And since we’re all connected, it’s crucial for the community of good guys to cooperate. After all, the bad guys cooperate regularly. The goal of the BSIMM report remains what it was when it was launched in 2008—to enable cooperation within the law-abiding community to help one another build trust into their software, not by dictating what to do but by documenting what other organizations are doing within their own software security initiatives (SSI).
That’s why the BSIMM report describes itself as a free “roadmap” to help organizations improve the security of the software that runs their enterprises. It provides detailed information from more than 130 participating organizations in verticals including cloud, financial services, financial technology, independent software vendors, insurance, Internet of Things (IoT), healthcare, and technology.
Those participants include nearly 11,900 security professionals helping more than 410,000 developers secure the software running 145,000 applications.
Each organization can decide on the best way to progress on its journey to maturity. Indeed, the whole idea of a roadmap is to show multiple routes to a destination without dictating which one to take.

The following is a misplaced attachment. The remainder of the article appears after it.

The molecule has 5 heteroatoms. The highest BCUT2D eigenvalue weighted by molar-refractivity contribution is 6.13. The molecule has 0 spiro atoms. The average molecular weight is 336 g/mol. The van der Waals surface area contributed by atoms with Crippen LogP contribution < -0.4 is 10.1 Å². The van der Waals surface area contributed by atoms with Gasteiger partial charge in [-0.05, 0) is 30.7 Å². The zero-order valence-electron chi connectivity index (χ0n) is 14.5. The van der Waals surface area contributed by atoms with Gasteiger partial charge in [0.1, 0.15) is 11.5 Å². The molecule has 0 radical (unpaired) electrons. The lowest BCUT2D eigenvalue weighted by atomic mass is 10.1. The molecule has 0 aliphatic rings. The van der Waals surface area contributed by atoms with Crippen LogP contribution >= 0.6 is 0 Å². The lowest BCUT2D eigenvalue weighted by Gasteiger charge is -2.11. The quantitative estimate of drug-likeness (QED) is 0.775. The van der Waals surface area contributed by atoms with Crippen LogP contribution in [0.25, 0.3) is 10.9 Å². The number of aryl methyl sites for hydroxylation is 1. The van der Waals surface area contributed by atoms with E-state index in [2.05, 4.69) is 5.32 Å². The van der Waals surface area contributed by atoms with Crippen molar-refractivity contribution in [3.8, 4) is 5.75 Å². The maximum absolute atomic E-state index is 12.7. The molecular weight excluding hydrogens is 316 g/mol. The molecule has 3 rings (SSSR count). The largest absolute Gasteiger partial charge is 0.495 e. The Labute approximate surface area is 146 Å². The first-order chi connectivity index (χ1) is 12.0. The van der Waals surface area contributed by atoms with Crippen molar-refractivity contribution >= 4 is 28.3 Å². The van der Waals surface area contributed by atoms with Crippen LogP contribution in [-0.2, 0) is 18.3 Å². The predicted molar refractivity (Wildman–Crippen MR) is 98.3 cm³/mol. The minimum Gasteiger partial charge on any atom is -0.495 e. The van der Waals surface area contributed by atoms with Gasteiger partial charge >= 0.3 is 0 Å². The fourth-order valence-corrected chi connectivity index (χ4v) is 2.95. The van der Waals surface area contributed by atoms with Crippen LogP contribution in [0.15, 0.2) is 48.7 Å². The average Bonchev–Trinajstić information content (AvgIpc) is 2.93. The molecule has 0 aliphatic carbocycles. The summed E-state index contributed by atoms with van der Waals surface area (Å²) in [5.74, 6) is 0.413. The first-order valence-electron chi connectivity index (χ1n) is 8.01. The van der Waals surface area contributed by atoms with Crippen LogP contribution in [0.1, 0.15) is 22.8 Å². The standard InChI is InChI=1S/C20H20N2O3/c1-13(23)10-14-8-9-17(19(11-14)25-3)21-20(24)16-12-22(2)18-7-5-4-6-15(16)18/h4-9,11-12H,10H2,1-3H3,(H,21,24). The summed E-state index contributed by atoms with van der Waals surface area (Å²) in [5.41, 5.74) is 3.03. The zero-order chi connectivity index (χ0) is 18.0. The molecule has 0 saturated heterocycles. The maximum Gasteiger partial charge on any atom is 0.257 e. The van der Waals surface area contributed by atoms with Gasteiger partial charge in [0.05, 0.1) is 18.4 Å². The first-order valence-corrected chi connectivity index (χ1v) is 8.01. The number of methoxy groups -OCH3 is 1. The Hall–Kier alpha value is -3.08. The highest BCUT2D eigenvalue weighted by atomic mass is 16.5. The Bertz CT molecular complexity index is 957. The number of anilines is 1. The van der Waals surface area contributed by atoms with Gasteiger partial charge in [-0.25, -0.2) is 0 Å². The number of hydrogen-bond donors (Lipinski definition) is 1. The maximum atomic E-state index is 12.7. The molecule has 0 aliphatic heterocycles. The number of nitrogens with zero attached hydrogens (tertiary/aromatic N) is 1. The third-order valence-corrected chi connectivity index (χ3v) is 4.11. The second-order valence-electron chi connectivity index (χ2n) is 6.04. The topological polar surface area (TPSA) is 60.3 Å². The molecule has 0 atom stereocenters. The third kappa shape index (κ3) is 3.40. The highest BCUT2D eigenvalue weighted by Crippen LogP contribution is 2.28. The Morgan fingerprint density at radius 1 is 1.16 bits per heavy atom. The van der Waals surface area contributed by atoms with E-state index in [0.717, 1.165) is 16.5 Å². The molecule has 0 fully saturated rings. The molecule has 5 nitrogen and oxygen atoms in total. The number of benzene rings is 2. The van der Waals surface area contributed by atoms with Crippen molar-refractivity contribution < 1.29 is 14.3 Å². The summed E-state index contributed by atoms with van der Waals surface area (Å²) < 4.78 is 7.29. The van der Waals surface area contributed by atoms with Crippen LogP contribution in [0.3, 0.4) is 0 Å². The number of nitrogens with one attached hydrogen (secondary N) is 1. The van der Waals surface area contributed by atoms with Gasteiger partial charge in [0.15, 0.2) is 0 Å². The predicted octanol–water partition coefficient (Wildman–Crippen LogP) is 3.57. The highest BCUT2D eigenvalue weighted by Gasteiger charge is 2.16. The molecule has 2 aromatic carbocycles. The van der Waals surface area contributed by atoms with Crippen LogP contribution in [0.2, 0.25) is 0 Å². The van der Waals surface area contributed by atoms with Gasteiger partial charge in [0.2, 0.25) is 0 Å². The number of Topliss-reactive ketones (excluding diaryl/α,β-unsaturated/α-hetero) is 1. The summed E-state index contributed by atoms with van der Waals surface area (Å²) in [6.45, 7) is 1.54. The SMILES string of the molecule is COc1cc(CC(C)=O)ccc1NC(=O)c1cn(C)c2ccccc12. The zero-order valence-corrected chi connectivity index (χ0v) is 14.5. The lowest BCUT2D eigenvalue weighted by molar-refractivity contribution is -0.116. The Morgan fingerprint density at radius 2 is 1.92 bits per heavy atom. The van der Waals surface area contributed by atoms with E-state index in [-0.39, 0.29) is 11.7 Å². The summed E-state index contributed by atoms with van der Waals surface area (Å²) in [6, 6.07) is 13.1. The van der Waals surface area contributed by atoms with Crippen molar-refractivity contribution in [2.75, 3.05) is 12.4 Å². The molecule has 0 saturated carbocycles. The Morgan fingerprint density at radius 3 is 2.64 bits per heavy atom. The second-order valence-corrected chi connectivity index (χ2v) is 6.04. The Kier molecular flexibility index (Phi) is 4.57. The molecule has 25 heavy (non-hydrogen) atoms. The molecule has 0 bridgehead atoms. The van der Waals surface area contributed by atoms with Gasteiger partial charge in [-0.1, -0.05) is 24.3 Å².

But every organization needs an SSI that matches its risk profile and priorities. Because the threats are real and keep getting more sophisticated.
Software isn’t perfect—nothing is—and as daily headlines remind us, if hackers can exploit design flaws, bugs, and other defects in software, they can steal intellectual property, swipe the personal information of employees and customers, raid corporate bank accounts, undermine the physical security of a building, and take down the operations of an organization with ransomware attacks.
That means insecure software is a business risk—potentially an existential risk. And if you’re in business, you need to keep that software secure enough for you and your customers to trust it.